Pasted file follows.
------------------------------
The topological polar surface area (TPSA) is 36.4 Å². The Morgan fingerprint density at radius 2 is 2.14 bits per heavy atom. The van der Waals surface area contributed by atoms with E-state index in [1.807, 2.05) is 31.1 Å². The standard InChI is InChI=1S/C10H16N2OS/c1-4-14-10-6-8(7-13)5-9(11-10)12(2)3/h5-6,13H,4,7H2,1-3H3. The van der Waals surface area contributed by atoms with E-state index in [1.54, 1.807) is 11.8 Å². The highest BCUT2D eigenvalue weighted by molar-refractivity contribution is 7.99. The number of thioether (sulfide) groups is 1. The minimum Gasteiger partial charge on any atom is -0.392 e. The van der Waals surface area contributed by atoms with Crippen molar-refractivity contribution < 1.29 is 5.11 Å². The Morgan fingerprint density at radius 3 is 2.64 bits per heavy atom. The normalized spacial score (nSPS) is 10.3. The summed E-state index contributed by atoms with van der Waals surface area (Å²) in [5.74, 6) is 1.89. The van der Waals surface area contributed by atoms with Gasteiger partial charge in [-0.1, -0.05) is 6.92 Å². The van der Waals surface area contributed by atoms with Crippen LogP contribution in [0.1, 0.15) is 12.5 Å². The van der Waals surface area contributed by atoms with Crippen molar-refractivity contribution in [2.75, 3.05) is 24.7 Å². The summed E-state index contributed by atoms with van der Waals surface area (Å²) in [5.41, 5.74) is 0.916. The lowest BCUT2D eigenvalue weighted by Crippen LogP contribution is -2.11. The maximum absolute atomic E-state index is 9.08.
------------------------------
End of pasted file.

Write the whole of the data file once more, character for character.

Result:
The topological polar surface area (TPSA) is 36.4 Å². The Morgan fingerprint density at radius 2 is 2.14 bits per heavy atom. The van der Waals surface area contributed by atoms with E-state index in [1.807, 2.05) is 31.1 Å². The standard InChI is InChI=1S/C10H16N2OS/c1-4-14-10-6-8(7-13)5-9(11-10)12(2)3/h5-6,13H,4,7H2,1-3H3. The van der Waals surface area contributed by atoms with E-state index in [1.54, 1.807) is 11.8 Å². The highest BCUT2D eigenvalue weighted by molar-refractivity contribution is 7.99. The number of thioether (sulfide) groups is 1. The minimum Gasteiger partial charge on any atom is -0.392 e. The van der Waals surface area contributed by atoms with Crippen molar-refractivity contribution < 1.29 is 5.11 Å². The Morgan fingerprint density at radius 3 is 2.64 bits per heavy atom. The normalized spacial score (nSPS) is 10.3. The summed E-state index contributed by atoms with van der Waals surface area (Å²) in [5.74, 6) is 1.89. The van der Waals surface area contributed by atoms with Gasteiger partial charge in [-0.1, -0.05) is 6.92 Å². The van der Waals surface area contributed by atoms with Crippen LogP contribution in [0.1, 0.15) is 12.5 Å². The van der Waals surface area contributed by atoms with Crippen molar-refractivity contribution in [2.75, 3.05) is 24.7 Å². The summed E-state index contributed by atoms with van der Waals surface area (Å²) in [5.41, 5.74) is 0.916. The lowest BCUT2D eigenvalue weighted by Crippen LogP contribution is -2.11. The maximum absolute atomic E-state index is 9.08.